Not that kind of self-love, you dirty birds! I am taking about loving who you are. This is not a new subject on my blog. I have talked it about in Love Yourself First, Body Image Q&A and Square Hole, Round Peg. I listed myself as someone I love and mention fat acceptance throughout my blog. Heck, most of my traffic from unique visitors comes from search terms such as "fat girl with short hair" and most of the emails I get aren't about my artwork or cats but about body image. You may also notice the "No Diet Talk" badge in my sidebar.
So when I read that A for Ampersand was declaring February self-love month, I wasn't blown away at the concept but I still want to show my participation and express my take on the subject. Although Amy wouldn't be considered plus-sized, she has struggled with body image issues of her own, just as anybody any size can. Her perspective may be different than mine on certain points so I am going to share my thoughts on self-love. She declares that we refrain from negative body talk while I use the word fat freely. To some, the word fat is negative but I think of it only as a 3-letter word that describes me and not my fate or worth. It is not productive for me to use mantras and notes on my mirror, reminding myself of the beauty I am inside and out. While I can see the value of these exercises and therapy for some, I am personally more focused on changing how the world sees fat bodies.
I am fighting for fair treatment and respect from my peers, medical professionals, family and workplace. I am saying let's stop hiding behind words like "curvy" or "hour-glass" and be allowed to live normal lives without having to buy extra plane tickets or listen to countless lectures on weight loss from our doctors. You may need the self-love process or maybe you are ready to stand up again discrimination, like me. Either way, the fact that we are talking about it fairly and without judgement is important and I give a thumbs up to Amy for that.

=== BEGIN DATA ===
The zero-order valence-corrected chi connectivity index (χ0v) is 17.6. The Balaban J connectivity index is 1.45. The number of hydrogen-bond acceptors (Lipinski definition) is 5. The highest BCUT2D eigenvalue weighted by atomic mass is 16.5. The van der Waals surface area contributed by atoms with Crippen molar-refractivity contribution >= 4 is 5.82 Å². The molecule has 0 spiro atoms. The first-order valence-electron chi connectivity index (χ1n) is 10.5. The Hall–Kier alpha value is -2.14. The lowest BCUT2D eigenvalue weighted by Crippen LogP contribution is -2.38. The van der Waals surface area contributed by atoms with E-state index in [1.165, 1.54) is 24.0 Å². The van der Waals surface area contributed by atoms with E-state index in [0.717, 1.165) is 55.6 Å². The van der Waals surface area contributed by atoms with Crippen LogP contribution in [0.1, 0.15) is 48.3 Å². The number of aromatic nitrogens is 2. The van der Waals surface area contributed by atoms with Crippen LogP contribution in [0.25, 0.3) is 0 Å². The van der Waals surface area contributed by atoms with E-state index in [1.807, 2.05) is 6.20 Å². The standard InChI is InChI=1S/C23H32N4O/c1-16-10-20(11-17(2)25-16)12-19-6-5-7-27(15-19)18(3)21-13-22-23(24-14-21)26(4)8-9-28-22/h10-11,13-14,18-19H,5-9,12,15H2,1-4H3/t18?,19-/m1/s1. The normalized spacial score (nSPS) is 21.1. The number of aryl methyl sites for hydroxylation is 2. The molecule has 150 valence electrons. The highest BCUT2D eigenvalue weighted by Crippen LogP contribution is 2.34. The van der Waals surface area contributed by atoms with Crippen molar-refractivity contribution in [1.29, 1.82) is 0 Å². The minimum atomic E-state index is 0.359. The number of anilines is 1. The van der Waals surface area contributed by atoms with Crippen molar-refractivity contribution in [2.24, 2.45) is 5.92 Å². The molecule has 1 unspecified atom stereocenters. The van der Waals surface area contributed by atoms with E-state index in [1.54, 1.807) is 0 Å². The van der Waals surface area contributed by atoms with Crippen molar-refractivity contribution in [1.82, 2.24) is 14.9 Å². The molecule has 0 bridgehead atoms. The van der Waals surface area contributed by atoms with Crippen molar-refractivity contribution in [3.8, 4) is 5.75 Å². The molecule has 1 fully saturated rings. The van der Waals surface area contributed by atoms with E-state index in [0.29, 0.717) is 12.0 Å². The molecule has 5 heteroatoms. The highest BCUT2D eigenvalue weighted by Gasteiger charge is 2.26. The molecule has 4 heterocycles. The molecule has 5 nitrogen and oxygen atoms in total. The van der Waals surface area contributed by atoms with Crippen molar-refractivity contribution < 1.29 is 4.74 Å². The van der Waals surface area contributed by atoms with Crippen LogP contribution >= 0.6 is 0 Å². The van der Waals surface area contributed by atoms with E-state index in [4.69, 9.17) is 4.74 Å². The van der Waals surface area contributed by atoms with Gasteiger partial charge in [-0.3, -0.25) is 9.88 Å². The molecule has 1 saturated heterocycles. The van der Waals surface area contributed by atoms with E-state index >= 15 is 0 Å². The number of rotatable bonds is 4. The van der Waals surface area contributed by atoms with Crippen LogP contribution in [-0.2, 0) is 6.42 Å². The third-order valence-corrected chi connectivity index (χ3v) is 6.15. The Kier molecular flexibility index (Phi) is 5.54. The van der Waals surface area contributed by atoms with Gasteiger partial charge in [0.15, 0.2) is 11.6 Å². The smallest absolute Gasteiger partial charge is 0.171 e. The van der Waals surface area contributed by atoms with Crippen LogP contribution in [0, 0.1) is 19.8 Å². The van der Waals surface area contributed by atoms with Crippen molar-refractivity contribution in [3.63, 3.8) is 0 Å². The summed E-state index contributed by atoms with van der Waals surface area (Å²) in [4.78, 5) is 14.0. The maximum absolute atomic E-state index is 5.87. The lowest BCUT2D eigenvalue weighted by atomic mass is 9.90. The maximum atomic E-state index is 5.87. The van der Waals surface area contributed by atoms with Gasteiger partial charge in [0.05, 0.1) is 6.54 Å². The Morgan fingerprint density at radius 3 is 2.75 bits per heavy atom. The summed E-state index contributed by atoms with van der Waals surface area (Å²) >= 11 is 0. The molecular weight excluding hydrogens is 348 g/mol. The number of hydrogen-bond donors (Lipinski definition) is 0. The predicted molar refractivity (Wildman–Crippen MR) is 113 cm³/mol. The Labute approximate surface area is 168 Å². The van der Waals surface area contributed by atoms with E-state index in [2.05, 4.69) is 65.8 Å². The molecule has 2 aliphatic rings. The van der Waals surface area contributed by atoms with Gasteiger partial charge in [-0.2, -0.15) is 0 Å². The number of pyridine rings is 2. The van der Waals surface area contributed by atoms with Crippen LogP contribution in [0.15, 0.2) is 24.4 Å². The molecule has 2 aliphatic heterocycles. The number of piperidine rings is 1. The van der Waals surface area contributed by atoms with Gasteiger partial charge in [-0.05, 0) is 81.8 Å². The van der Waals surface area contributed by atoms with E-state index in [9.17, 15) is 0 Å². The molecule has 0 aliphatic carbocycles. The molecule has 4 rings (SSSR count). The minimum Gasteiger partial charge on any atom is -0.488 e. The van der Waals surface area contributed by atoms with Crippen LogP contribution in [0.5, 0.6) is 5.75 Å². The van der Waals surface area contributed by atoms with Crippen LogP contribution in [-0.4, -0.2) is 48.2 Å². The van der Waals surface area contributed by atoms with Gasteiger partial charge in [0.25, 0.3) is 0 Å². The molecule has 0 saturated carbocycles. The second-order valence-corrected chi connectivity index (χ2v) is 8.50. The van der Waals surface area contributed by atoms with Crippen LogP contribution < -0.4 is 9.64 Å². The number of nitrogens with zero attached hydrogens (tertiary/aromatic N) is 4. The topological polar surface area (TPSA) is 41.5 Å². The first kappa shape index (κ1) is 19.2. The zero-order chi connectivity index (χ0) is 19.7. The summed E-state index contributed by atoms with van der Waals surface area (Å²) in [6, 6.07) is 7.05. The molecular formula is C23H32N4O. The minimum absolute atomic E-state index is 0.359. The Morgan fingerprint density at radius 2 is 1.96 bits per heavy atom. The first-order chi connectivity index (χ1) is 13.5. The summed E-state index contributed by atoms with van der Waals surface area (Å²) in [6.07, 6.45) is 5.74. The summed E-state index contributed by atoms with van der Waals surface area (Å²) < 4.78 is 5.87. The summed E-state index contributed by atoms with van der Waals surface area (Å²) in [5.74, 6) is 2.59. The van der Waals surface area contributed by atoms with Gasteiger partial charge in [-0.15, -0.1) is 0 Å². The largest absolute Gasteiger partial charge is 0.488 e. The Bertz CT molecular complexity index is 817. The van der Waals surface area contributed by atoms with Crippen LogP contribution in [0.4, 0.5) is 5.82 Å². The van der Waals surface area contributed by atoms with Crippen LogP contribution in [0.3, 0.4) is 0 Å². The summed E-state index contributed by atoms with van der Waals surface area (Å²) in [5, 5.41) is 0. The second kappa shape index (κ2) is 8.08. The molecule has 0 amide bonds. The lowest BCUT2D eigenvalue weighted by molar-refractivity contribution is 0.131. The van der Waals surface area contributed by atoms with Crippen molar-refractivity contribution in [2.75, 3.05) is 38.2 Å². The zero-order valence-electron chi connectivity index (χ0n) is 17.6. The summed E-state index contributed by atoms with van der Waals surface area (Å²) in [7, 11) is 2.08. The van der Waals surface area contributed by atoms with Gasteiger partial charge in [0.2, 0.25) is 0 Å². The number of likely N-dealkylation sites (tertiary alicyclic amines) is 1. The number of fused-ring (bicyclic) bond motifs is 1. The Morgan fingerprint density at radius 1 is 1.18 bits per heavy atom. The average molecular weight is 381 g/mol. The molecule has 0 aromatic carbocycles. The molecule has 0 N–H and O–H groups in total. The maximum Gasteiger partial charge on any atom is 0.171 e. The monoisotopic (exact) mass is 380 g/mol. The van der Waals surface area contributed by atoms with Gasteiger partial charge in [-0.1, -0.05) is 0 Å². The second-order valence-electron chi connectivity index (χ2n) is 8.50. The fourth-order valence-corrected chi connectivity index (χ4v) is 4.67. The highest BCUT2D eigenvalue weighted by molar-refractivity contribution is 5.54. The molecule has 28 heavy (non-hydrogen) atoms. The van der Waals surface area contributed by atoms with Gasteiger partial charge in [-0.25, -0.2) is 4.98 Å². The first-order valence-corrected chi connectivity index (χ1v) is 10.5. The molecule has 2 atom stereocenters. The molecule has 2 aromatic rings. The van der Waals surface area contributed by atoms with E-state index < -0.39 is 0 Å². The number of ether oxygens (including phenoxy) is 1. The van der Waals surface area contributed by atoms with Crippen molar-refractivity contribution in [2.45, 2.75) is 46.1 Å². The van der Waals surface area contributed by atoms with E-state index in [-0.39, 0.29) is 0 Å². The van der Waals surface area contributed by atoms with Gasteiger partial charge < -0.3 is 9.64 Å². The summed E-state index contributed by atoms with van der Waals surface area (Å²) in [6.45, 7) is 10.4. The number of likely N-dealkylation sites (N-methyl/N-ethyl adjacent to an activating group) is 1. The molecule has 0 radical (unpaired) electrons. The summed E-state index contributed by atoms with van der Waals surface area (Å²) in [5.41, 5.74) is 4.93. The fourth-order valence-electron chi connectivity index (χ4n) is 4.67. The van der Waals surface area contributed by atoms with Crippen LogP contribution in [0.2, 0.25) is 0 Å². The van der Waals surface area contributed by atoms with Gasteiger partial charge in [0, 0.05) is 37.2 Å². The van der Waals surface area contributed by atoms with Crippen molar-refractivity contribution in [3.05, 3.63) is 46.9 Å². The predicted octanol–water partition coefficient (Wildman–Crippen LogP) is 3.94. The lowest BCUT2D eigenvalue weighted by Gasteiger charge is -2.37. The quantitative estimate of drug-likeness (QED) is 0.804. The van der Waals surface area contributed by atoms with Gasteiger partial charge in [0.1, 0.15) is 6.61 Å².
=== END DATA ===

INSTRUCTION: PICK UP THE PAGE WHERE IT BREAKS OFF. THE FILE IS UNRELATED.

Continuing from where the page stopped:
I am very supportive of people living their life to their fullest and not waiting for their body to change before they go on trips, get married or start a hobby. I am saddened by people in the blogger community that avoid fashion posts and posting photos of themselves because they are unhappy with their weight or looks. I wish I knew how to reach out to every single one of you that feels that way! I want to encourage you to put yourself out there. You don't have to wait until you think you are perfect. You may not know it yet, but you are already perfect. You are you and there isn't any reason why you shouldn't show off that cute outfit you are proud of or plan a silly photo shoot! I used to feel the butterflies in my stomach before hitting the publish button on a post with photos of myself. But now I feel only a couple and never regret sharing my life and fashion with you guys.
I have come a long way since the days of mapping out my curves and bumps and going to sleep at night wishing they would disappear by morning. I used to feel hurt by every comment and worried about every glance. I started reading fat acceptance blogs and began to see people in a different light, like Beth Ditto and Torrid models. Soon after, I started seeing myself in a different light too. Those bumps and curves I used to worry about so much were now just a part of me and no big deal! My shape was uniquely mine but yet similar to all these confident and beautiful women. One day, the negative thoughts stopped and I started living my life. I stopped crash dieting and crying at bathing suit season. I was enjoying shopping for sassy outfits and going on trips. Ignorant comments from family members bounced off me instead of staying stuck in my squishy side. I wasn't alone anymore and I felt useful and appreciated.
It's amazing what a huge difference was made when I starting loving myself and accepting my body and shape. Maybe it is what the difference of being 29 instead of 19 can make but I owe a lot of it to the community I found over those 10 years. This amazing online community of plus-sized bloggers and activists that still inspire me. They didn't validate my faults or give me an excuse to be unhealthy or have bad habits. They taught me to stop punishing myself and end a cyle of abusing myself physically and mentally. I get to be me now. All 300 pounds of Rachele that wears skinny jeans, horizontal stripes and short hair. Food is not a problem or issue, it is fuel to take this body where it needs to go. This body that goes to work every day, blogs, creates, thrifts and adventures.
I challenge you to think differently about your own body image and encourage others to do the same. Treat all sizes with respect and dignity and don't judge a person's health or value based on their weight. This month and all months!